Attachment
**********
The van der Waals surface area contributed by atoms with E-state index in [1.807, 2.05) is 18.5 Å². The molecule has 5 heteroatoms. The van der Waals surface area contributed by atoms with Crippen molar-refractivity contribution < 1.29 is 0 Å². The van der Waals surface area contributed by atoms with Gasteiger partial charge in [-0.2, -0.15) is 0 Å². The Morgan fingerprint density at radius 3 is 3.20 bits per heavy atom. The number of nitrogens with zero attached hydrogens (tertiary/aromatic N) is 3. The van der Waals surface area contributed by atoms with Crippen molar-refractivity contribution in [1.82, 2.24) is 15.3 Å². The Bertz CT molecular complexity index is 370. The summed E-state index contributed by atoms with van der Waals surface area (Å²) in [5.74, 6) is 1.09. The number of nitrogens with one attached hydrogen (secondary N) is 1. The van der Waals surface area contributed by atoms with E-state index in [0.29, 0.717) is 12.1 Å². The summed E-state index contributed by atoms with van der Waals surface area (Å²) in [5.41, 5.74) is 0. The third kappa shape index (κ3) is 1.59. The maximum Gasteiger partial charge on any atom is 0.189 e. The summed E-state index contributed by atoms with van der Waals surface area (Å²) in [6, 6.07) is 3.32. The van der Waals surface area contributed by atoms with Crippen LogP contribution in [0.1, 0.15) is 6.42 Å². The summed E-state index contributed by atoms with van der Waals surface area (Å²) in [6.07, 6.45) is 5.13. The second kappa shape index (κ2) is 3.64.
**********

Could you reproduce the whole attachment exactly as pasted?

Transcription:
The van der Waals surface area contributed by atoms with E-state index in [1.807, 2.05) is 18.5 Å². The molecule has 5 heteroatoms. The van der Waals surface area contributed by atoms with Crippen molar-refractivity contribution < 1.29 is 0 Å². The van der Waals surface area contributed by atoms with Gasteiger partial charge in [-0.2, -0.15) is 0 Å². The Morgan fingerprint density at radius 3 is 3.20 bits per heavy atom. The number of nitrogens with zero attached hydrogens (tertiary/aromatic N) is 3. The van der Waals surface area contributed by atoms with Crippen molar-refractivity contribution in [1.82, 2.24) is 15.3 Å². The Bertz CT molecular complexity index is 370. The summed E-state index contributed by atoms with van der Waals surface area (Å²) in [5.74, 6) is 1.09. The number of nitrogens with one attached hydrogen (secondary N) is 1. The van der Waals surface area contributed by atoms with E-state index in [0.29, 0.717) is 12.1 Å². The summed E-state index contributed by atoms with van der Waals surface area (Å²) in [5.41, 5.74) is 0. The third kappa shape index (κ3) is 1.59. The maximum Gasteiger partial charge on any atom is 0.189 e. The summed E-state index contributed by atoms with van der Waals surface area (Å²) in [6, 6.07) is 3.32. The van der Waals surface area contributed by atoms with Crippen LogP contribution in [0.1, 0.15) is 6.42 Å². The summed E-state index contributed by atoms with van der Waals surface area (Å²) in [6.07, 6.45) is 5.13. The second kappa shape index (κ2) is 3.64.